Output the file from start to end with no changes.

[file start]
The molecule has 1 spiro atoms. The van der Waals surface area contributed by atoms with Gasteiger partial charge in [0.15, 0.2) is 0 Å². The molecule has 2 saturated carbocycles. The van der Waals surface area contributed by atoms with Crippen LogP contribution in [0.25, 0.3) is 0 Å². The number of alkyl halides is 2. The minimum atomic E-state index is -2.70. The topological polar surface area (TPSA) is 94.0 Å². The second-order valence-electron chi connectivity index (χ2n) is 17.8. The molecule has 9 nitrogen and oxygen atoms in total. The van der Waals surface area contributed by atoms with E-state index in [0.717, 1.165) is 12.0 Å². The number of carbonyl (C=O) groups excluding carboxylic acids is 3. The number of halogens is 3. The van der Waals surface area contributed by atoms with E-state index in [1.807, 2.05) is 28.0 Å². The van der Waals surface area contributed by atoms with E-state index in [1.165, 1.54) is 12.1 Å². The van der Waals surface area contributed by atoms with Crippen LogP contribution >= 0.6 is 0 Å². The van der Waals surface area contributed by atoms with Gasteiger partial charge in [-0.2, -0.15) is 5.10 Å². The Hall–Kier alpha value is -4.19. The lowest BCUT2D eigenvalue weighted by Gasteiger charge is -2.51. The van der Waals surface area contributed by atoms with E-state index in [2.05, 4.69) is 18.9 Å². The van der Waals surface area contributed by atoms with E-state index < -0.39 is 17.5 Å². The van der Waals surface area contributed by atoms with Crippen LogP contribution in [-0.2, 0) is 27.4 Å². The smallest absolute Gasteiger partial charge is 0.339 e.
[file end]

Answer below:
The molecule has 1 spiro atoms. The van der Waals surface area contributed by atoms with Gasteiger partial charge in [0.15, 0.2) is 0 Å². The molecule has 2 saturated carbocycles. The van der Waals surface area contributed by atoms with Crippen LogP contribution in [0.25, 0.3) is 0 Å². The number of alkyl halides is 2. The minimum atomic E-state index is -2.70. The topological polar surface area (TPSA) is 94.0 Å². The second-order valence-electron chi connectivity index (χ2n) is 17.8. The molecule has 9 nitrogen and oxygen atoms in total. The van der Waals surface area contributed by atoms with E-state index in [0.717, 1.165) is 12.0 Å². The number of carbonyl (C=O) groups excluding carboxylic acids is 3. The number of halogens is 3. The van der Waals surface area contributed by atoms with E-state index in [1.807, 2.05) is 28.0 Å². The van der Waals surface area contributed by atoms with E-state index in [1.165, 1.54) is 12.1 Å². The van der Waals surface area contributed by atoms with Crippen LogP contribution >= 0.6 is 0 Å². The van der Waals surface area contributed by atoms with Gasteiger partial charge in [-0.2, -0.15) is 5.10 Å². The Hall–Kier alpha value is -4.19. The lowest BCUT2D eigenvalue weighted by Gasteiger charge is -2.51. The van der Waals surface area contributed by atoms with E-state index in [2.05, 4.69) is 18.9 Å². The van der Waals surface area contributed by atoms with E-state index < -0.39 is 17.5 Å². The van der Waals surface area contributed by atoms with Crippen LogP contribution in [-0.2, 0) is 27.4 Å². The smallest absolute Gasteiger partial charge is 0.339 e.